A typical commercial dispersant is a mixture of three types of chemicals; solvents, additives and surfactants. The surfactants are the active ingredient and contain both hydrophobic and hydrophilic groups. This allows them, when coating the oil surface, to reduce its surface tension by as much as a factor of 20 or more, reducing mean droplet size in droplet formation caused by turbulent shearing (Li and Garrett, 1998). Caneveri et al. (1989) measured declines in oil-water interfacial tensions from 18 mN/m without dispersant to 0.1 mN/m with dispersant. More recently Khelifa and So (2009) used a spinning drop instrument to measure declines of oil-brine interfacial tension for three different oils. Declines from 18.3 mN/m without dispersant to 6.5 10-4 mN/m with Corexit 9500 at 1:20 dispersant to oil ratio (DOR) were measured. The same study showed that corresponding droplet size decreases from about 220 mm to 25 mm when the DOR increases from 1:500 to 1:10. (DOR is often expressed with the 1: omitted. Therefore, a DOR of 20 and a DOR of 1:20 refer to the same ratio).
Clayton et al. (1993) noted that successful dispersion of oil in actual dispersant applications only occurs if five requirements are met.
- The dispersant must reach the oil surface
- The dispersant must penetrate the oil surface
- The surfactant must orient at the oil-water interface
- The surface tension must be reduced
- Sufficient mixing energy must be applied.
- 18,379 barrels of dispersant were used by sub-sea addition to the discharging oil and gas stream.
- Initially this was at 12 gallons/minute, later reduced to 7 gallons per minute.
- The EPA imposed maximum sub-sea use of 15,000 gallons/day (357 bbl/day), equivalent to 10.4 gallons/min
- 25,505 barrels of dispersant were applied to oil on the sea surface (see Figure 8).
|Figure 8: Cumulative dispersant use at the Deepwater Horizon Spill|
Estimating effectiveness of these dispersant operations was the most difficult challenge in constructing the Budget Calculator, given the present state of oil response technology. As Lewis (2010) points out, the effectiveness of dispersant use at real oil spill incidents cannot be determined by measuring the dispersed-oil-in-water concentration in the water column with sufficient resolution in time or space to produce an accurate mass balance. Nor are there currently commercially available remote sensing techniques capable of measuring oil layer thickness with sufficient accuracy and with sufficient resolution to enable the volume of an oil slick to be determined at any point in time, or how the volume changes with time.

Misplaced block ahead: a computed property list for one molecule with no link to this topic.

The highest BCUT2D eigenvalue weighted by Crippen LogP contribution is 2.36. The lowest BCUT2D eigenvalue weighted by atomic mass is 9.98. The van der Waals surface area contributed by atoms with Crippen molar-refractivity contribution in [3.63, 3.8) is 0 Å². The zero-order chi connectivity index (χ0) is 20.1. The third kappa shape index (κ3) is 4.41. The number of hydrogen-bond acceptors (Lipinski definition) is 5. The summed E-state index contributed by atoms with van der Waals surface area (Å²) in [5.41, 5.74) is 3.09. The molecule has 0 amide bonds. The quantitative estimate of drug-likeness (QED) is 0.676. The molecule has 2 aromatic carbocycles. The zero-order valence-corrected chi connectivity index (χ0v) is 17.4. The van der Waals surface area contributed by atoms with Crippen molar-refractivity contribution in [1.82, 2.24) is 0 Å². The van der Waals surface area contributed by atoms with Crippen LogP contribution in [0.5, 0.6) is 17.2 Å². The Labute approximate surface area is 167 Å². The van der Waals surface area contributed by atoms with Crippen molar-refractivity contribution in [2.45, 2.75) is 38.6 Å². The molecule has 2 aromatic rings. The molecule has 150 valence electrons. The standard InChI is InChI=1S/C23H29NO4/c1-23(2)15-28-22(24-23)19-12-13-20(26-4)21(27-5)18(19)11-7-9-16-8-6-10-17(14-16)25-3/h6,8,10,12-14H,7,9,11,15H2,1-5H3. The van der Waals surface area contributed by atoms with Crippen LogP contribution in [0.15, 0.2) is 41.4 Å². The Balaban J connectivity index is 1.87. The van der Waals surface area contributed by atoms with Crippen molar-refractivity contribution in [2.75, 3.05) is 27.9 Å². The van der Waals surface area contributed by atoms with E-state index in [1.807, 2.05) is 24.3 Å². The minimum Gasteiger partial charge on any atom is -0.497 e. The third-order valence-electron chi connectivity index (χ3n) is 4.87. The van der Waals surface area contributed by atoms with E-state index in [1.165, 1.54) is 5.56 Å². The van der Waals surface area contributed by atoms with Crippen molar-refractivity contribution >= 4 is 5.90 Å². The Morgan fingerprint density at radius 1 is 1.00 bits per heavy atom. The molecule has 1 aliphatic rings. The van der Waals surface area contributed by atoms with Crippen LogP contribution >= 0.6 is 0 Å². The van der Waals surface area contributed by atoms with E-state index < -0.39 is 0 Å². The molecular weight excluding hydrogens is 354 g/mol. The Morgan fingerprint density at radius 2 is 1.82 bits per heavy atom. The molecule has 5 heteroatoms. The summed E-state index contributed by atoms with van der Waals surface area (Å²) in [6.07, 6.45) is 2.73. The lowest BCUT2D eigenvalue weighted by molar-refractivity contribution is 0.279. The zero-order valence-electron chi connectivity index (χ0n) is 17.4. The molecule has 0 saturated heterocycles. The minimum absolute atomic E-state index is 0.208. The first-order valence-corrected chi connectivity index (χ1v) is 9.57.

Some surface dispersant applications employed the SMART (2006) protocols. SMART (Special Monitoring of Applied Response Technologies) is a Federal cooperatively designed and regionally approved monitoring program for dispersant operations and in situ burning. However, SMART provides mostly qualitative, not quantitative, estimates of dispersant effectives. SMART teams could at best say that there was some dispersion caused by the dispersant applications.
|Figure 9: Multi-spectral images of the surface oil above leak (Ocean Imaging)|
Ocean Imaging, using a multi-spectral scanner to estimate slick coverage at the water surface directly over the spill site, observed the oil appearance both during dispersant operations and no dispersant operations. Figure 11 shows a time period from May 10 through May 12. The individual images represent relative thickness measurements of surface oil at specific times. The larger the red area, the more thick oil is present. Surface conditions were reasonably similar during this time period. Subsurface injection began at 0430 hrs on May 10 and continued with an average injection rate of 8 gallons per minute. If the dispersant was as highly effective as suggested by certain experts, then more than half of the released oil should have been chemically dispersed. The May 10th A.M. image may be too early to show these results and May 10th P.M. seems to show a drop in surface oil. However, May 11th and May 12th show similar surface expressions although the latter should be displaying more oil. Therefore, these observations provide inconclusive results.
The R/V Brooks McCall field study (Appendix 7) gave some droplet size distribution information but not with sufficient clarity to separate the amount of oil chemically dispersed from the amount of oil naturally dispersed. Analysis was ongoing at the time of preparation of this report and may yet provide useful guidance on this matter.
Given the limited nature of the field data, the best that could be done was to estimate effectiveness using the experience and knowledge of dispersant experts. Unfortunately, reaching consensus among the experts was not possible.